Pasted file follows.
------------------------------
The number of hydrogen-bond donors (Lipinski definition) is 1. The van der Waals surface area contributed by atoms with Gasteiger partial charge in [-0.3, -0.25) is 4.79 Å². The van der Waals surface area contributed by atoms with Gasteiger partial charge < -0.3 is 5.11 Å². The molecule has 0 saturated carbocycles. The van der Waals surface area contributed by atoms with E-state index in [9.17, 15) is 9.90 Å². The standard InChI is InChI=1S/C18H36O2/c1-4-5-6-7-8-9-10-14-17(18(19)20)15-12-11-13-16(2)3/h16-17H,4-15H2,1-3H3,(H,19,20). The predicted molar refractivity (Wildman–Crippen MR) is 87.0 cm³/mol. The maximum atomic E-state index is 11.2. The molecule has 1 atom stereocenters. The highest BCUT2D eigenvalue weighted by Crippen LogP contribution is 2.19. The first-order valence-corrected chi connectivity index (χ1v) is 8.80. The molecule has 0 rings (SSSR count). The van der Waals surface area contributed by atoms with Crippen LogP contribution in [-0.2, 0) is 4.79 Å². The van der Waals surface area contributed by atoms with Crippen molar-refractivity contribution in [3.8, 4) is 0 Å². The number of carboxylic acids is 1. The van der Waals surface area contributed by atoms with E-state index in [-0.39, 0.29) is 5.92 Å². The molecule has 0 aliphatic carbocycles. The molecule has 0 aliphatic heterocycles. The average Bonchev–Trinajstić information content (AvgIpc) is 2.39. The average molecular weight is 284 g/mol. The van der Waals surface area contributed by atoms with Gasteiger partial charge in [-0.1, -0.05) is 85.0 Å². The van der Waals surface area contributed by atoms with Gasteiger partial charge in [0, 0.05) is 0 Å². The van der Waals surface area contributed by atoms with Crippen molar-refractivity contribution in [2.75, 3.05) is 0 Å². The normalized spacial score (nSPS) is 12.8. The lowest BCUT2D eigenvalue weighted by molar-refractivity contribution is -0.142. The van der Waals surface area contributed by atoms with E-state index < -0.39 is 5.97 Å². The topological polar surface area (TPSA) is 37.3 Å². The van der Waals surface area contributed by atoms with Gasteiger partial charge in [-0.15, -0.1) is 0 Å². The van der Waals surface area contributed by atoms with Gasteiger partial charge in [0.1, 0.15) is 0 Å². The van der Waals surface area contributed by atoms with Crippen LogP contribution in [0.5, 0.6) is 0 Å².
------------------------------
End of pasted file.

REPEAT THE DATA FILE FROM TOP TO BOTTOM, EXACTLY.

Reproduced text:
The number of hydrogen-bond donors (Lipinski definition) is 1. The van der Waals surface area contributed by atoms with Gasteiger partial charge in [-0.3, -0.25) is 4.79 Å². The van der Waals surface area contributed by atoms with Gasteiger partial charge < -0.3 is 5.11 Å². The molecule has 0 saturated carbocycles. The van der Waals surface area contributed by atoms with E-state index in [9.17, 15) is 9.90 Å². The standard InChI is InChI=1S/C18H36O2/c1-4-5-6-7-8-9-10-14-17(18(19)20)15-12-11-13-16(2)3/h16-17H,4-15H2,1-3H3,(H,19,20). The predicted molar refractivity (Wildman–Crippen MR) is 87.0 cm³/mol. The maximum atomic E-state index is 11.2. The molecule has 1 atom stereocenters. The highest BCUT2D eigenvalue weighted by Crippen LogP contribution is 2.19. The first-order valence-corrected chi connectivity index (χ1v) is 8.80. The molecule has 0 rings (SSSR count). The van der Waals surface area contributed by atoms with Crippen LogP contribution in [-0.2, 0) is 4.79 Å². The van der Waals surface area contributed by atoms with Crippen molar-refractivity contribution in [3.8, 4) is 0 Å². The number of carboxylic acids is 1. The van der Waals surface area contributed by atoms with E-state index in [-0.39, 0.29) is 5.92 Å². The molecule has 0 aliphatic carbocycles. The molecule has 0 aliphatic heterocycles. The average Bonchev–Trinajstić information content (AvgIpc) is 2.39. The average molecular weight is 284 g/mol. The van der Waals surface area contributed by atoms with Gasteiger partial charge in [-0.1, -0.05) is 85.0 Å². The van der Waals surface area contributed by atoms with Gasteiger partial charge in [0, 0.05) is 0 Å². The van der Waals surface area contributed by atoms with Crippen molar-refractivity contribution in [2.75, 3.05) is 0 Å². The normalized spacial score (nSPS) is 12.8. The lowest BCUT2D eigenvalue weighted by molar-refractivity contribution is -0.142. The van der Waals surface area contributed by atoms with E-state index < -0.39 is 5.97 Å². The topological polar surface area (TPSA) is 37.3 Å². The van der Waals surface area contributed by atoms with Gasteiger partial charge in [-0.15, -0.1) is 0 Å². The van der Waals surface area contributed by atoms with Gasteiger partial charge in [0.1, 0.15) is 0 Å². The van der Waals surface area contributed by atoms with Crippen LogP contribution in [0.5, 0.6) is 0 Å².